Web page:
Brandon Koeser
Director, Audit Services

In March 2022, the Federal Reserve embarked on a historic rate hiking campaign to bring rapidly rising inflation under control while attempting to preserve the economic cycle.

Now, as the odds of recession fall and the odds of continued growth in this business cycle increase, the reality of higher rates is coming into focus. The impact of this new rate environment on borrowers, depositors and investment portfolios will increasingly drive banks’ decision-making on how they use their balance sheet to grow. Many banks will likely exercise more discretion with investing, lending and capital-intensive activities in the near future.

Sticky Unrealized Losses Persist
As we enter this new rate environment, unrealized losses that set records on bank balance sheets will likely become semi-entrenched and remain until the bonds mature or are sold. The longer these paper losses hang around, the more likely they are to impact long-term bank strategy, including 2024 growth activities, M&A opportunities, the lending pipeline and capital planning.

For banks with capital strength — those with ratios well exceeding regulatory requirements — an opportunity presents itself. As higher-for-longer rates continue and the prospect of a return to low-to-no rates fades, banks are exploring the possibility of crystalizing these losses and redeploying the funds. Examples began to abound late in the third quarter of 2023 as more banks decided to reposition their securities portfolio.

Risk of Losses Loom in Loan Portfolios
While rates have likely peaked and are forecasted to fall in 2024, the impact of these still-higher rates on borrowers has yet to be realized.

In a recent special report on corporate funding from the RSM US Middle Market Business Index survey, 82% of respondents said that rising rates would have anything from a minor to a critical impact on their operations. The survey, conducted by The Harris Poll for RSM from July 5 to July 25, 2023, aggregated the responses of 416 senior executives across a range of middle-market companies.

Of the survey respondents, 59% indicated that they expected their borrowing rates to increase somewhat in the coming year, while 14% of respondents said they expected their borrowing rates to increase substantially.

While much has been written about the impact of higher rates on commercial real estate borrowers, moderate to significant rate increases will create myriad challenges for any unprepared borrower. Although still relatively low, rates of noncurrent loans are beginning to rise despite the long and variable lag of rate hikes being fully realized by bank borrowers.

During the third quarter 2023 earnings season, banks were quick to point out that credit losses were largely idiosyncratic or tied to previously identified credit weaknesses. And yet a common theme began to emerge: vigilance will be key to ensure institutions can appropriately mitigate future losses as the rate hit to borrowers takes effect.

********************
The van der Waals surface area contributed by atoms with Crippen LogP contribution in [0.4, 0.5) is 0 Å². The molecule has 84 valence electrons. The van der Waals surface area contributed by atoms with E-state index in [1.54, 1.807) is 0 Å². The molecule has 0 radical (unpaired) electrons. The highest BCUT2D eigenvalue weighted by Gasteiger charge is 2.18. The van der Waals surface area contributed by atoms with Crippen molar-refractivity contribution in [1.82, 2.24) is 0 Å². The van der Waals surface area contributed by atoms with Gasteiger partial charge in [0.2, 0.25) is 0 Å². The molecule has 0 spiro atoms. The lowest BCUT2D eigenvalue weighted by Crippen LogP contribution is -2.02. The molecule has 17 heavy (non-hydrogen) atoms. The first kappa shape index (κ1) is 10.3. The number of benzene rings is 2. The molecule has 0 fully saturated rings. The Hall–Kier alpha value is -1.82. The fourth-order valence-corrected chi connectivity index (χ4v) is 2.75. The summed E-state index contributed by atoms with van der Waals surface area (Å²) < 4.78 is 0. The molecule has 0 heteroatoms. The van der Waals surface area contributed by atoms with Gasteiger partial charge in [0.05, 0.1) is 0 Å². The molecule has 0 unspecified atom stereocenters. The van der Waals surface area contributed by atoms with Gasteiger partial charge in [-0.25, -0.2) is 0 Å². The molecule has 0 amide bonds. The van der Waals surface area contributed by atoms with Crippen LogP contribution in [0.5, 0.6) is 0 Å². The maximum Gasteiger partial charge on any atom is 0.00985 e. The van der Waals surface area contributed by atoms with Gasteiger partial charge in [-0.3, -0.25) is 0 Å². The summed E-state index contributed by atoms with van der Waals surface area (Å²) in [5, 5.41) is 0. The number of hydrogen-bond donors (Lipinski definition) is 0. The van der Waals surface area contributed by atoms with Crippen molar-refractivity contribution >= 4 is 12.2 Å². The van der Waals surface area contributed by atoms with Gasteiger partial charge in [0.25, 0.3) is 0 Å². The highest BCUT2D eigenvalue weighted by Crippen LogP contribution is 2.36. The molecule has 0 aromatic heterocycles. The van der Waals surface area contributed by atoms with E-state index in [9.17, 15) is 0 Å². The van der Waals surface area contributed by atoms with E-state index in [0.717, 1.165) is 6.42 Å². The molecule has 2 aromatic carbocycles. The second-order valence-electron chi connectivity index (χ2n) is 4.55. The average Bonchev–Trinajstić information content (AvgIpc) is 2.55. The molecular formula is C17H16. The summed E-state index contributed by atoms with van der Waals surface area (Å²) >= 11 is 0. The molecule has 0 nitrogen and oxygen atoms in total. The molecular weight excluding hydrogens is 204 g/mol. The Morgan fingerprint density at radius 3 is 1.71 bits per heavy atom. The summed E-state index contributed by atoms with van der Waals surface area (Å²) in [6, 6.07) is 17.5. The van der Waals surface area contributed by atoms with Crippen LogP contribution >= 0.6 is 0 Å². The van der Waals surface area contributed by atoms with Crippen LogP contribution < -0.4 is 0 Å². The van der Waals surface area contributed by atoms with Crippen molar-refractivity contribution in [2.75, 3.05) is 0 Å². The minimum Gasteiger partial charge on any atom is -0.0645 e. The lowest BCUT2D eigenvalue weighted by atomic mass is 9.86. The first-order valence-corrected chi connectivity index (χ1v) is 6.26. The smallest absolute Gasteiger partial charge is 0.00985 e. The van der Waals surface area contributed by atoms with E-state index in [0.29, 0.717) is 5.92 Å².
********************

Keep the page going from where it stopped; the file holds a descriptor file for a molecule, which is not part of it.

New Normal Ahead as Funding Costs Near Peak
While the rate hikes beginning in March 2022 had an early net benefit to bank net interest margins as loan rates climbed from at or near historic lows, the increase in deposit rates soon followed. And with that ensued the challenge of operating funding costs in a new rate world.

Peak deposit funding costs are still on the horizon for the industry. And for many banks, these funding costs are likely to be sticky, with a heavy focus by banks on deposit growth or retention. A return to funding cost levels that largely dominated the years between the Great Recession and the Covid-19 pandemic will prove nothing more than wishful thinking.

Capital: The Cure for What Ails
Despite the challenges brought about by this higher interest rate environment, the horizon is not cloudy for every bank. Those institutions that have peer-leading capital strength and capital ratios well exceeding regulatory requirements will find themselves at a tremendous advantage.

Institutions with plentiful capital can explore the following routes to use that capital and strengthen their positions:

  • Leaning into M&A activity to support strategic growth plans, whether in market, adding new markets or expanding organizational capabilities and offerings.
  • Repositioning securities portfolios to gain a pickup in earnings through redeploying proceeds in higher yielding instruments.

For banks without peer-leading capital strength, focusing efforts on capital preservation and growth through cost management and proactive credit monitoring will provide meaningful balance sheet support when credit losses pick up or the need to sell underwater investments arises.


Brandon Koeser

Director, Audit Services

Brandon Koeser is the audit services director at RSM US LLP.  He is in the company’s cutting-edge Industry Eminence Program, positioning him to understand, forecast and communicate economic, business and technology trends shaping the industries RSM serves.  Mr. Koeser advises clients on conditions influencing middle market leaders, with a focus on the financial services industry.  In client service, Mr. Koeser has over 14 years of experience serving clients across the country.  He provides industry-specific insights and thought leadership that allows clients to stay at the forefront of the changes within their industry, while also providing audit and risk advisory services, including financial statement audits, attestation engagement services, operational risk assessments and specialized compliance audits.